Ancient Wharfedale corals
My stepson and his family have been staying in the Peak District and, along with lots of photos of bleak but beautiful scenery, came one taken in Treak Cliff Cavern. It showed a rectangle of rock stuffed full of strange shapes: the fossilized remains of crinoids, marine creatures also known as sea lilies.
Then, a few days later, a friend brought me a stone, found locally. It was about the size of a loaf of bread, and it too was full of strange raised shapes. Did I know anything about fossils? Well, not really, but, as a member of the WNS, I know someone who does. Our expert came along armed with camera and lens and before long a whole world, a very ancient one, opened up before me.
First we established that the rock passed to me was Carboniferous limestone. We did this by dripping a tiny spot of vinegar onto the stone; the vinegar (acid) interacted with the stone (alkali) and gave a satisfying little fizz. Oh, the wonders of Chemistry! Next for the lumps and bumps: one was about five inches long, slightly curved and with a series of ridges crossing it. In outline it looked like a slightly rumpled rope ladder. On the other sides of the stone were circles with crimped edges resembling the rims of seashells. These were all different sizes and interspersed with smaller rectangular and cone shapes. All were examined closely – and identified. What had been found in a local garden was a collection of fossilized rugose (horn-shaped) corals. The ladder-like object was a cross section and the circles outlined the upper ends from which the coral polyps would emerge when the creatures were alive.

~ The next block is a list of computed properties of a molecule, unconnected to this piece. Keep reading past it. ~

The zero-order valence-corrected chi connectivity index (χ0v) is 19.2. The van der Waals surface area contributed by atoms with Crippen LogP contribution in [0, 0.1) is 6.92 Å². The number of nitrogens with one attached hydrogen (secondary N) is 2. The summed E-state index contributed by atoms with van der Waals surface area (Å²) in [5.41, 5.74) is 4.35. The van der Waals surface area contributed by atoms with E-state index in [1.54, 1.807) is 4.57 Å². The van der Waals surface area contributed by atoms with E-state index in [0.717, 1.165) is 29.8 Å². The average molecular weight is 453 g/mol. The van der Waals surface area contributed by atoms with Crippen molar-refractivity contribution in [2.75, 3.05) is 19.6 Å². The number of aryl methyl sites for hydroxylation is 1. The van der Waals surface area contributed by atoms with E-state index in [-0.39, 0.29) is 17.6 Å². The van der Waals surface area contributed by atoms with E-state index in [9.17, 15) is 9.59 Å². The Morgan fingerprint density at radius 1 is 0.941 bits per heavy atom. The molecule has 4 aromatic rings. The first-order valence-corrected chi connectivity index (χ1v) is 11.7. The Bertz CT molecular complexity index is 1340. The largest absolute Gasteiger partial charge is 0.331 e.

And here’s the amazing bit. They were living here, in Wharfedale 330,000,000 years ago. Then the whole area was covered with a warm shallow sea, and our corals would be sharing their world with a whole lot of other corals – simple and compound – with sea lilies like those in Derbyshire and with fish with very sharp teeth. Suddenly my concept of time, marked by calendar, birthdays, anniversaries, even the two centuries of my A Level History syllabus, shrinks to an eye-blink against the vastness of geological time. Familiar Wharfedale, as defined by its scenery, seasons, and ecology, shifts and mutates.